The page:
Resilience is a basic psychological health and safety skill that can be developed by individuals and teams. Resilience is a person’s capacity to bounce back from adversity and to find a new and healthy “normal.” Positively oriented psychological strengths and capacities, including resilience, can be developed and measured in a workforce. Doing so will help organizations and their members to flourish and thrive.
Team resilience is more than the combined personal resilience of individual team members. A resilient team performs well when faced with adversity, perhaps undergoing a small decline in performance, and then becomes stronger in the process. A resilient team takes stock of workplace pressures, assesses the risks of stress and burnout, and identifies actions to proactively address these. In resilient teams, members are mutually supportive, have a clear sense of purpose, and collectively adapt to changing circumstances. And taking a cue from positive psychology, teams also need to identify sources of positive energy and do what they can to strengthen and cultivate these.
Team resilience can be developed and strengthened. Research has identified unique team-based features of resilience that contribute to higher team performance. Practically, this emphasizes the need to focus on group – as well as individual – resilience. Psychologist Monique Crane offers advice for managers on how they can support their employees – and teams – to be more resilient.
This boils down to four actions managers can take:
- reducing unnecessary drains on their resilience
- promoting adaptive workplace behaviours and thinking when faced with difficulties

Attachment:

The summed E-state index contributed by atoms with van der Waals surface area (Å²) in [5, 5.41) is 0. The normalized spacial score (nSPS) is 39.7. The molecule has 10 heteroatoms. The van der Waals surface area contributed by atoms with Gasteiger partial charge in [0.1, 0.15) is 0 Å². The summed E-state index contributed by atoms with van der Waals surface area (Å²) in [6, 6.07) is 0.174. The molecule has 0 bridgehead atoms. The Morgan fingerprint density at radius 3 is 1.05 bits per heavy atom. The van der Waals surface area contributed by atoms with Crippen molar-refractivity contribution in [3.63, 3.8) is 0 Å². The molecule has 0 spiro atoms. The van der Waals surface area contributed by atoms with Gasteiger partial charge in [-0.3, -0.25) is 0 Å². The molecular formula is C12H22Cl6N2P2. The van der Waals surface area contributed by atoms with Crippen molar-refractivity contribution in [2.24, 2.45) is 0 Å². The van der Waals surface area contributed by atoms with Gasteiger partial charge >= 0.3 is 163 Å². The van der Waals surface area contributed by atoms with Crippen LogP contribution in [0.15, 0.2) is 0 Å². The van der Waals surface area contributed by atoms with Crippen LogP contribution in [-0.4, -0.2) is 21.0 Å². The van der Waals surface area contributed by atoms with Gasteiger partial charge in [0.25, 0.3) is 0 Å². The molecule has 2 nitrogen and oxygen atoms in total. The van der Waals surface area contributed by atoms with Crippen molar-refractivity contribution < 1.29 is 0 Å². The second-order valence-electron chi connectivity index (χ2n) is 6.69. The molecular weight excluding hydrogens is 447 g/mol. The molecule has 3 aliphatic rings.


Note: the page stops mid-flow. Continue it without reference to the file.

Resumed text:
- supporting the development of personal and social resources
- enabling employees to access these resources.
This advice focuses on developing individuals’ psychological resilience. However, it also is clear that drains on resilience include many organizational features, such as unnecessary bureaucracy or administrative requirements, that in themselves are a source of stress for employees.
Connecting resilience and leadership
With this background on resilience, I would now like to share relevant insights from an action-research project that examined how resilience, leadership and well-being are interconnected. I was the research consultant on the Resilience in Leadership Project, which the Alberta School Employee Benefit Plan (ASEBP) conducted in collaboration with educational system leaders across the province. ASEBP administers a province-wide group insurance program offering a variety of health benefits, employee and family assistance, and loss of life and disability insurance to employees and their dependents in the educational sector.
The project’s starting point was the recognition that educational leaders face heightened risks to their well-being, given the demands of their role in an educational system defined by rapid change, rising expectations and resource constraints.
Leaders are expected to support school system improvements, most notably aimed at making education more inclusive and promoting healthy school communities. Indeed, the project’s survey of educational leaders confirmed that resilience and leadership are interrelated, and in turn influence both educational leaders’ well-being and school system performance.